Feedback that is constructive is vital to employees’ ongoing development. Feedback clarifies expectations, helps people learn from their mistakes and builds confidence. Positive feedback is easy – it’s not hard to find the right words to tell someone they’ve done a good job, or congratulate them on meeting a sales target. When things are going well it can be easy to become complacent about giving praise but stopping and smelling the roses is important to build employee confidence and encourage a culture in which employees nurture and support one another.
However, giving negative feedback is not so easy. It’s human nature to put off difficult conversations or to try and soften the blow however the problem with doing this is that the issue is not addressed, the problem compounds and eventually you find yourself dealing with a much bigger problem.
Like all things, practice makes perfect when it comes to providing feedback. Feedback should be spontaneous and regular. For more serious issues a formal meeting is appropriate or a discussion as part of performance review, but building feedback into your day to day encounters with employees is a great way to develop rapport, and encourage an environment in which people feel comfortable to give and receive feedback.
Constructive feedback is one of the best things managers can provide to their employees. When delivered properly it can, reinforce positive behavior, correct any negative performance and ensure a strong culture remains in your team.
Some managers, however, are reluctant to provide constructive feedback, thinking that it may turn negative or be perceived as a harsh criticism by the employee.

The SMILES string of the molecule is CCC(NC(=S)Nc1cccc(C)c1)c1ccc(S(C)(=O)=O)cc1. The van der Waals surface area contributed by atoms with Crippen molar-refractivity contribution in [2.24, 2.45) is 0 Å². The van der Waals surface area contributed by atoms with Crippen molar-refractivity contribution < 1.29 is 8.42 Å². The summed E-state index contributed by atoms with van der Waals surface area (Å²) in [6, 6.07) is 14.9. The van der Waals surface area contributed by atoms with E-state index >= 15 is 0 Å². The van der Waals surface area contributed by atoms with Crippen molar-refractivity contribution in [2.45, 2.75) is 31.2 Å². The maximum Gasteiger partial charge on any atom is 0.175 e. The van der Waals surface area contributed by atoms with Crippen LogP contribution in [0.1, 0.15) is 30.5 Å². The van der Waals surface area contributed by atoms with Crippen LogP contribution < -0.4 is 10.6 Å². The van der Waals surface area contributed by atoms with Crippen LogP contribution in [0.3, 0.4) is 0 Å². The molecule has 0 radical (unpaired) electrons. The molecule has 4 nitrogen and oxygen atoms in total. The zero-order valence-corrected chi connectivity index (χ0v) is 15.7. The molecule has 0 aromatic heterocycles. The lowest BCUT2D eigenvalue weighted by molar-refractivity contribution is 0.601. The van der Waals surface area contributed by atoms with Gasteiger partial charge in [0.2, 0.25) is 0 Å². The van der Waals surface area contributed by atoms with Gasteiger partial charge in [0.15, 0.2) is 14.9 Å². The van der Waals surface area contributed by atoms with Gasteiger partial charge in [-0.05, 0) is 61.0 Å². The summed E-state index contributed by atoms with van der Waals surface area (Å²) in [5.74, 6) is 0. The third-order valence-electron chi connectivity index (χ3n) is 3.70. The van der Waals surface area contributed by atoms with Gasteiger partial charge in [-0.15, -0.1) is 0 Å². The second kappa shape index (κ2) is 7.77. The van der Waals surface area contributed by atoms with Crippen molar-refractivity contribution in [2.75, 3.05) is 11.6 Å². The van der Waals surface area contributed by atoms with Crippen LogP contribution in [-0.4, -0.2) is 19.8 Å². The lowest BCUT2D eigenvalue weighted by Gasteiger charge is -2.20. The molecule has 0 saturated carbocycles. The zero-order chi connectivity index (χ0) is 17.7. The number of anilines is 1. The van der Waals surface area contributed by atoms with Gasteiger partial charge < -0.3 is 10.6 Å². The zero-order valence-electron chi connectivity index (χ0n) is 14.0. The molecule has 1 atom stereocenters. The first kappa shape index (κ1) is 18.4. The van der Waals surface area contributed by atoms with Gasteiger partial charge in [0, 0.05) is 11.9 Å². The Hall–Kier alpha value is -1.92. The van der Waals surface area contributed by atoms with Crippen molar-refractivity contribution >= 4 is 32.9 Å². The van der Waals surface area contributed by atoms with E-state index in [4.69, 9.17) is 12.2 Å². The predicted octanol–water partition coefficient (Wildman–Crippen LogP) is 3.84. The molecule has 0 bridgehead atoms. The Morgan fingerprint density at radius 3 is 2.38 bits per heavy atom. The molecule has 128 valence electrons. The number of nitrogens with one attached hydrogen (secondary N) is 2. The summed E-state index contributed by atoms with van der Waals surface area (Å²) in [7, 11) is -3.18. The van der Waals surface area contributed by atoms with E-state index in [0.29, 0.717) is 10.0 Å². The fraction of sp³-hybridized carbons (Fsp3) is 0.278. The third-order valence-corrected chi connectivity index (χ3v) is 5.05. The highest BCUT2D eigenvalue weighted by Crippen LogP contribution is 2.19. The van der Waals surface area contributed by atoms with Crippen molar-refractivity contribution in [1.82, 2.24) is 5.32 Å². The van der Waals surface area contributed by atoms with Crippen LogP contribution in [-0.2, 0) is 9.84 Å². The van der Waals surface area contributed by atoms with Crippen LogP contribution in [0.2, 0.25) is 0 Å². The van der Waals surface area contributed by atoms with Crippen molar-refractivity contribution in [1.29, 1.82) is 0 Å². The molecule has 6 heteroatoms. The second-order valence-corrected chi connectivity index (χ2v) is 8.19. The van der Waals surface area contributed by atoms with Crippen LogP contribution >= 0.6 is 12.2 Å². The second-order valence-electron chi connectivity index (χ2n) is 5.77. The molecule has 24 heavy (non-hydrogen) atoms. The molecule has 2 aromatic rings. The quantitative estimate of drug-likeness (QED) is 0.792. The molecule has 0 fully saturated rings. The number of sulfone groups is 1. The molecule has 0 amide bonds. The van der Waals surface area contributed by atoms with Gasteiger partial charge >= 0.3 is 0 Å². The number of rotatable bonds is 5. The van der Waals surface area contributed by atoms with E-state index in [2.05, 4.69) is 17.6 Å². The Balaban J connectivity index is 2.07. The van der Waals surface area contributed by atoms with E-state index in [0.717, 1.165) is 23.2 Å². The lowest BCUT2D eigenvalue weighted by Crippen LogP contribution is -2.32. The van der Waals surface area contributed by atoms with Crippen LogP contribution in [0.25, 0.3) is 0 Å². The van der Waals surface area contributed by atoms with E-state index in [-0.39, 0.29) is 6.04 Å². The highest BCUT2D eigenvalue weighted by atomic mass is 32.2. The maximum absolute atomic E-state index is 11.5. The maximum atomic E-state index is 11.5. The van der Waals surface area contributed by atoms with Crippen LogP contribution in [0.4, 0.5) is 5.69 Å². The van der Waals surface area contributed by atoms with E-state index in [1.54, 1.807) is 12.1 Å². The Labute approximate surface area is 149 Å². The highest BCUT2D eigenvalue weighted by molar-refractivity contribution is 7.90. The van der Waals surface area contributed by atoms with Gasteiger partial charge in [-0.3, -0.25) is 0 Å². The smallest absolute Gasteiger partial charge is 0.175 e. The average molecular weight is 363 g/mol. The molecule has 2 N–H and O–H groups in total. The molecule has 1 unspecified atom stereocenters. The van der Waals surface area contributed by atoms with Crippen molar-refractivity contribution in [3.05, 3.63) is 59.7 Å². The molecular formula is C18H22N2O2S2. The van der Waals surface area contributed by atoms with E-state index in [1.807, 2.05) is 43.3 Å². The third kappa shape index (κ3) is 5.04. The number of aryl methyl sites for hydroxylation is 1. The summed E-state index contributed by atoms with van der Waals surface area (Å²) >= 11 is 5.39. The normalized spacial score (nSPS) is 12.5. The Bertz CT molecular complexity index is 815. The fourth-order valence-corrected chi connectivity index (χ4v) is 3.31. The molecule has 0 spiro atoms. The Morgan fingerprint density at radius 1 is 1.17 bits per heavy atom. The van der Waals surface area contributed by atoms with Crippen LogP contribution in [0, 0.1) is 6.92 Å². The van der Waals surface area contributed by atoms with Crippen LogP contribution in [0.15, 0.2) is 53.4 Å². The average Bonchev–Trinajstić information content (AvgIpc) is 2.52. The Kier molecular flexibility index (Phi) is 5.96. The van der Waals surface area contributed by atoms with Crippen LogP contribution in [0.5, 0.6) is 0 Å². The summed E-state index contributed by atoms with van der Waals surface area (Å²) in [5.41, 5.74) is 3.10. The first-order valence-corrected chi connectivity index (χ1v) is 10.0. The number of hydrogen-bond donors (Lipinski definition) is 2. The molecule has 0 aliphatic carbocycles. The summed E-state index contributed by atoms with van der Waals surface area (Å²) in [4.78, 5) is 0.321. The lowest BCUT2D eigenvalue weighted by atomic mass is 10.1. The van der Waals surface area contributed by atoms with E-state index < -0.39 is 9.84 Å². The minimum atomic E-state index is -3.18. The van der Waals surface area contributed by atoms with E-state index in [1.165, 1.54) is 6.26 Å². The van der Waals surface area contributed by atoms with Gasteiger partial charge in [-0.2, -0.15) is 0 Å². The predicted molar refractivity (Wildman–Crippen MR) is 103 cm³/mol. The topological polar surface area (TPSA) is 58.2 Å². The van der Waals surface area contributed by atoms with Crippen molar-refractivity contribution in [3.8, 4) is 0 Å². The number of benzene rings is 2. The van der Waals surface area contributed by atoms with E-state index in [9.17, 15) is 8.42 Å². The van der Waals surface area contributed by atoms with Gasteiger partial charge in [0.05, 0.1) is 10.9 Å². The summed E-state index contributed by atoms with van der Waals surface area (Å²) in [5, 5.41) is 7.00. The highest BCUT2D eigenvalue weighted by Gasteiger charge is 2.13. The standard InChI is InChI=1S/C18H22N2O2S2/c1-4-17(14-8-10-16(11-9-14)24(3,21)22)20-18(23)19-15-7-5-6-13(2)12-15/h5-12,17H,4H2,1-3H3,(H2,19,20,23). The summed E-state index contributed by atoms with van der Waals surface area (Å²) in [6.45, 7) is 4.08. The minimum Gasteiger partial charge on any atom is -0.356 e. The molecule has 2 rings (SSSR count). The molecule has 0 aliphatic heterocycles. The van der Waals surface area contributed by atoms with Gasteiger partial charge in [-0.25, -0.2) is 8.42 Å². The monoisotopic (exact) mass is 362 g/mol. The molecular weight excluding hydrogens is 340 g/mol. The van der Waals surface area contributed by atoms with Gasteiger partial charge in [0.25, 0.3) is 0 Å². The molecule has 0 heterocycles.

HR Central regular Contributor Sarah Tidy revisits previous HR Central Blogs on how to provide constructive feedback – without the anxiety to both giver and givee!
How to provide constructive feedback without the anxiety!
Feedback is best given shortly after you’ve observed the behavior or event. Don’t wait weeks or even months to pull someone up after a bad incident or observed behaviour. Depending on the severity, perhaps it can wait until your weekly meeting to broach the subject. However, if the incident was more severe, address it as soon as possible. Make sure you are properly prepared beforehand so you can provide solid, actionable feedback. The same goes for positive reinforcement – praise your employee’s work in a timely manner. Productive feedback means giving it frequently.
Pick the right time and place to provide the feedback
Picking the right time and place is essential in providing feedback to your employee. How serious is the matter? Do you need to schedule a formal meeting to discuss the issue or can you have an informal chat in the tearoom? Wherever you decide to talk, make sure it’s private so you can have an open and honest conversation without worrying about others overhearing you.
Be specific and use examples
No one likes receiving vague feedback. For example telling an employee he has lousy people skills is neither constructive nor effective. Make sure you prepare some specific examples of the behavior or incident you observed. Explain the effects it has had on you and/or the team. By providing clear suggestions as to how the employee could do things differently will help foster a positive relationship with the employee for the future.
Avoid negative language
Avoid using negative phrases that discourage and exclude, such as “You shouldn’t …,” and “I don’t think…” when speaking. This kind of language puts people on the defensive. This may cause the employee to shut down, ignoring and disregarding your feedback. Always try to be encouraging and use phrases that start with “Maybe you could try…”, or “Have you considered doing…?”
Use positive language
When we receive feedback using positive language, it stimulates our brain and leaves us open to taking on new ways of learning. Try to give at least as much positive feedback as you do negative. Providing only negative feedback can turn on the threat response in people’s minds and defensiveness may set in. You don’t need to avoid negative feedback altogether- many times you have to address negative behaviour when giving feedback- just make sure you follow it up with a suggested solution or outcome. It has to be clear from the start that you’re providing this feedback to help the other person – not to hurt or embarrass them.